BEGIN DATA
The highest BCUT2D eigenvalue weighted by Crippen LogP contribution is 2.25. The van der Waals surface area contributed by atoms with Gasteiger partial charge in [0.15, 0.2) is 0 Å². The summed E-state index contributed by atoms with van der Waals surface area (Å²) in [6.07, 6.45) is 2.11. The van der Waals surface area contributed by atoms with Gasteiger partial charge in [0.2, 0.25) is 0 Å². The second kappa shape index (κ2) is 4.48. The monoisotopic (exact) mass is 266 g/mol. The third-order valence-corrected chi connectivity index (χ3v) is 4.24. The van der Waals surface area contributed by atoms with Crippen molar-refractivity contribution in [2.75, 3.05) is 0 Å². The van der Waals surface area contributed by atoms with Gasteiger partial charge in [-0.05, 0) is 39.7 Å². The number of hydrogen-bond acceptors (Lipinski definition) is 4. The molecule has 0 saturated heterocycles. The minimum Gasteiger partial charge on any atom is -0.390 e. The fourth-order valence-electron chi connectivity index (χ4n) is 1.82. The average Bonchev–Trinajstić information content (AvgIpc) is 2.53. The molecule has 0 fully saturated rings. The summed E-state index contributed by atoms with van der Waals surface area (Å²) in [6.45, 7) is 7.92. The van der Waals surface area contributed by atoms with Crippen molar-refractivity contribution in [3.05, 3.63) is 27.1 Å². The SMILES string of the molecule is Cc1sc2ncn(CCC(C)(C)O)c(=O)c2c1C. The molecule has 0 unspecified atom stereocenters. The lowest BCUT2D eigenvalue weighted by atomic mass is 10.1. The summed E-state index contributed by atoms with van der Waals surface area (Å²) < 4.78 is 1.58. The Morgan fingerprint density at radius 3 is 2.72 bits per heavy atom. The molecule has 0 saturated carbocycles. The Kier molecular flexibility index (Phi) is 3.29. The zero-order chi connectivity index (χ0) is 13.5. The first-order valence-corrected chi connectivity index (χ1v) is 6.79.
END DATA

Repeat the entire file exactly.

The highest BCUT2D eigenvalue weighted by Crippen LogP contribution is 2.25. The van der Waals surface area contributed by atoms with Gasteiger partial charge in [0.15, 0.2) is 0 Å². The summed E-state index contributed by atoms with van der Waals surface area (Å²) in [6.07, 6.45) is 2.11. The van der Waals surface area contributed by atoms with Gasteiger partial charge in [0.2, 0.25) is 0 Å². The second kappa shape index (κ2) is 4.48. The monoisotopic (exact) mass is 266 g/mol. The third-order valence-corrected chi connectivity index (χ3v) is 4.24. The van der Waals surface area contributed by atoms with Crippen molar-refractivity contribution in [2.75, 3.05) is 0 Å². The van der Waals surface area contributed by atoms with Gasteiger partial charge in [-0.05, 0) is 39.7 Å². The number of hydrogen-bond acceptors (Lipinski definition) is 4. The molecule has 0 saturated heterocycles. The minimum Gasteiger partial charge on any atom is -0.390 e. The fourth-order valence-electron chi connectivity index (χ4n) is 1.82. The average Bonchev–Trinajstić information content (AvgIpc) is 2.53. The molecule has 0 fully saturated rings. The summed E-state index contributed by atoms with van der Waals surface area (Å²) in [6.45, 7) is 7.92. The van der Waals surface area contributed by atoms with Crippen molar-refractivity contribution in [3.05, 3.63) is 27.1 Å². The SMILES string of the molecule is Cc1sc2ncn(CCC(C)(C)O)c(=O)c2c1C. The molecule has 0 unspecified atom stereocenters. The lowest BCUT2D eigenvalue weighted by atomic mass is 10.1. The summed E-state index contributed by atoms with van der Waals surface area (Å²) < 4.78 is 1.58. The Morgan fingerprint density at radius 3 is 2.72 bits per heavy atom. The molecule has 0 saturated carbocycles. The Kier molecular flexibility index (Phi) is 3.29. The zero-order chi connectivity index (χ0) is 13.5. The first-order valence-corrected chi connectivity index (χ1v) is 6.79.